With Amazon Web Services Direct Connect now available in Equinix’s Los Angeles data centers, the company has bumped up its number of metros offering the AWS cloud service to 12 (five of which are located in North America). Direct Connect enables companies to safely integrate their infrastructure with public cloud services to benefit performance, network consistency and overall costs. The Equinix LA campus features four IBX data centers connected via Metro Connect, providing a scalable and secure system for digital content and entertainment companies. Continue reading Equinix Offers AWS Direct Connect Cloud Service via LA Hub

Adblock Expands Service with Fresh Take on Acceptable Ads

Adblock, the company that blocks online advertising, is now introducing a service that allows website operators to run ads. Adblock Plus’s new service is an extension of the Acceptable Ads program debuted in 2011. A so-called acceptable ad, vetted by Adblock, is smaller, less brash and intrusive and thus, in principle, less irritating. The number of ads in this marketplace, which just debuted in beta, is limited because of how time-consuming it is to vet ads. The service will come out of beta later in 2016. Continue reading Adblock Expands Service with Fresh Take on Acceptable Ads

Netflix Debuts Open Source Tools for IMF and Image Testing

Netflix has long collaborated with rivals, most notably on cloud computing open source projects. Now, it’s released “Meridian,” a 12-minute movie that acts as test footage to allow hardware manufacturers, codec developers and engineers to evaluate imagery. The company is also releasing open source tools to encourage the use of the Interoperable Master Format (IMF), developed as a standard by the Society of Motion Picture and Television Engineers for exchanging master files between studios, distributors and services such as Netflix. Continue reading Netflix Debuts Open Source Tools for IMF and Image Testing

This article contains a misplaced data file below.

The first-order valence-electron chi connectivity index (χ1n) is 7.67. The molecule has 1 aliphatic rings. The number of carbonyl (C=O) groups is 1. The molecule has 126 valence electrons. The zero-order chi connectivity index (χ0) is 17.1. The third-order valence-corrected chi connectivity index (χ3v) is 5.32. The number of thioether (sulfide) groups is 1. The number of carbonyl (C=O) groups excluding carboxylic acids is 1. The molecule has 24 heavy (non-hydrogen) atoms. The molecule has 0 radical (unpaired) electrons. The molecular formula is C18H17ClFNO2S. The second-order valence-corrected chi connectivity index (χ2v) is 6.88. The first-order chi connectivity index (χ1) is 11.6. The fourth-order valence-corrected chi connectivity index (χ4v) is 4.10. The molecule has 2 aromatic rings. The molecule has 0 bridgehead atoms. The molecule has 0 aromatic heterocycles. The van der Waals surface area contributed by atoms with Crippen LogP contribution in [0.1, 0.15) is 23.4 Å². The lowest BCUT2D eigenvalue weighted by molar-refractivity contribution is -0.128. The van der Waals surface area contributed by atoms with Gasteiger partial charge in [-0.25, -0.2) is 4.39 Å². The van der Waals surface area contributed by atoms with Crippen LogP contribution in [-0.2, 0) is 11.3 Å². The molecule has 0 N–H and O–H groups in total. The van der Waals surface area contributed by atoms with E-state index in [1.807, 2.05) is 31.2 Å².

EU to Propose Stricter Regulations Impacting Digital Services

The European Union has unveiled proposed regulations designed to help protect its consumers. The goal is to create a single market out of Europe’s many regions, enabling its 500 million consumers to access the same services. But the EU proposals also create stricter demands for privacy and against copyright infringement, including reforms that would hold streaming services responsible for instituting better anti-piracy methods. From the perspective of Silicon Valley and much of Hollywood, the EU’s efforts are a form of protectionism. Continue reading EU to Propose Stricter Regulations Impacting Digital Services

Google to Expand Tests of Wireless Internet to 24 Locations

Google has been testing its wireless-transmission technology using the 3.5 GHz band in Kansas City. Now, a redacted Federal Communications Commission filing reveals that the company has plans to set up its experimental transmitters for 24 months at up to 24 locations in the U.S., including Provo, Utah; Omaha, Nebraska; and Boulder, Colorado. The filing shows that Google is asking for authorization to operate in the range of 3.4 to 3.8 GHz, relying on newly available spectrum. Continue reading Google to Expand Tests of Wireless Internet to 24 Locations